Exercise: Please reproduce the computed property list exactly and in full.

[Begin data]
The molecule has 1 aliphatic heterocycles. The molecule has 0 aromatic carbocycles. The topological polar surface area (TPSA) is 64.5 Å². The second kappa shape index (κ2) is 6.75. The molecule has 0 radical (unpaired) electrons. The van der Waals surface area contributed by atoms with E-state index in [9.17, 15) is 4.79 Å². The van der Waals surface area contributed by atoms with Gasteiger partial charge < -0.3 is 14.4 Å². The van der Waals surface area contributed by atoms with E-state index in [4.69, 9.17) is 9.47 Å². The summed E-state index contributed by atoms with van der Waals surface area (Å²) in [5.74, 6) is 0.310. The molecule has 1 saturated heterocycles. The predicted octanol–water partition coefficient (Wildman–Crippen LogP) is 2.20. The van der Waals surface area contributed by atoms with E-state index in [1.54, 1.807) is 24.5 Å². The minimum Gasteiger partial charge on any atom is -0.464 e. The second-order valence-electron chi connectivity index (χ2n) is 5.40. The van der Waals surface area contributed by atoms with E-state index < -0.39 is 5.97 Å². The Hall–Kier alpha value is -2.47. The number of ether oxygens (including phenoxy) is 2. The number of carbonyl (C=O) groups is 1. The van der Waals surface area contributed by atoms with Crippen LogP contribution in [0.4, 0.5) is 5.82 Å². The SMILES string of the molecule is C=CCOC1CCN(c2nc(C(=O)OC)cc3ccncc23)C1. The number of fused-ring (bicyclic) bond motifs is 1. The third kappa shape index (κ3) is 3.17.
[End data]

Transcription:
The molecule has 1 aliphatic heterocycles. The molecule has 0 aromatic carbocycles. The topological polar surface area (TPSA) is 64.5 Å². The second kappa shape index (κ2) is 6.75. The molecule has 0 radical (unpaired) electrons. The van der Waals surface area contributed by atoms with E-state index in [9.17, 15) is 4.79 Å². The van der Waals surface area contributed by atoms with Gasteiger partial charge < -0.3 is 14.4 Å². The van der Waals surface area contributed by atoms with E-state index in [4.69, 9.17) is 9.47 Å². The summed E-state index contributed by atoms with van der Waals surface area (Å²) in [5.74, 6) is 0.310. The molecule has 1 saturated heterocycles. The predicted octanol–water partition coefficient (Wildman–Crippen LogP) is 2.20. The van der Waals surface area contributed by atoms with E-state index in [1.54, 1.807) is 24.5 Å². The minimum Gasteiger partial charge on any atom is -0.464 e. The second-order valence-electron chi connectivity index (χ2n) is 5.40. The van der Waals surface area contributed by atoms with E-state index < -0.39 is 5.97 Å². The Hall–Kier alpha value is -2.47. The number of ether oxygens (including phenoxy) is 2. The number of carbonyl (C=O) groups is 1. The van der Waals surface area contributed by atoms with Crippen LogP contribution in [0.4, 0.5) is 5.82 Å². The SMILES string of the molecule is C=CCOC1CCN(c2nc(C(=O)OC)cc3ccncc23)C1. The number of fused-ring (bicyclic) bond motifs is 1. The third kappa shape index (κ3) is 3.17.